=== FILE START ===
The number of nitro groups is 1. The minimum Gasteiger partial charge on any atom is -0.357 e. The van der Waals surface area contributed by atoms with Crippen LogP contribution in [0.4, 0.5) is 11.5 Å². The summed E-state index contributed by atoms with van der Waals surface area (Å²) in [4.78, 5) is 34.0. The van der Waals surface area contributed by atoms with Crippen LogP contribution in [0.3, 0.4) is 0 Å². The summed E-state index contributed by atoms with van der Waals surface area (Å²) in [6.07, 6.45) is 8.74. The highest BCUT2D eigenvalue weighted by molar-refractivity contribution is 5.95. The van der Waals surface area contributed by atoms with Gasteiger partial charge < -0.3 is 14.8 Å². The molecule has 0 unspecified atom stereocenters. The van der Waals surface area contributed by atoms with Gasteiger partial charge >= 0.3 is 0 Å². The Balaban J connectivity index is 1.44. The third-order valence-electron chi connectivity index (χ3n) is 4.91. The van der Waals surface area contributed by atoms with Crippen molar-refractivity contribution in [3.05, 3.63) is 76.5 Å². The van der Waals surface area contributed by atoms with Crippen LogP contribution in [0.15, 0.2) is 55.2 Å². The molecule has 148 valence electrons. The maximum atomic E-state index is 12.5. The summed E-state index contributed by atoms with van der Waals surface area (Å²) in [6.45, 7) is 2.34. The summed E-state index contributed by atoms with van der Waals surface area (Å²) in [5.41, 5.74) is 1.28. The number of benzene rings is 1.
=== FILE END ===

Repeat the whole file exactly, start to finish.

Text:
The number of nitro groups is 1. The minimum Gasteiger partial charge on any atom is -0.357 e. The van der Waals surface area contributed by atoms with Crippen LogP contribution in [0.4, 0.5) is 11.5 Å². The summed E-state index contributed by atoms with van der Waals surface area (Å²) in [4.78, 5) is 34.0. The van der Waals surface area contributed by atoms with Crippen LogP contribution in [0.3, 0.4) is 0 Å². The summed E-state index contributed by atoms with van der Waals surface area (Å²) in [6.07, 6.45) is 8.74. The highest BCUT2D eigenvalue weighted by molar-refractivity contribution is 5.95. The van der Waals surface area contributed by atoms with Gasteiger partial charge < -0.3 is 14.8 Å². The molecule has 0 unspecified atom stereocenters. The van der Waals surface area contributed by atoms with Gasteiger partial charge >= 0.3 is 0 Å². The Balaban J connectivity index is 1.44. The third-order valence-electron chi connectivity index (χ3n) is 4.91. The van der Waals surface area contributed by atoms with Crippen molar-refractivity contribution in [3.05, 3.63) is 76.5 Å². The van der Waals surface area contributed by atoms with Crippen LogP contribution in [0.15, 0.2) is 55.2 Å². The molecule has 148 valence electrons. The maximum atomic E-state index is 12.5. The summed E-state index contributed by atoms with van der Waals surface area (Å²) in [6.45, 7) is 2.34. The summed E-state index contributed by atoms with van der Waals surface area (Å²) in [5.41, 5.74) is 1.28. The number of benzene rings is 1.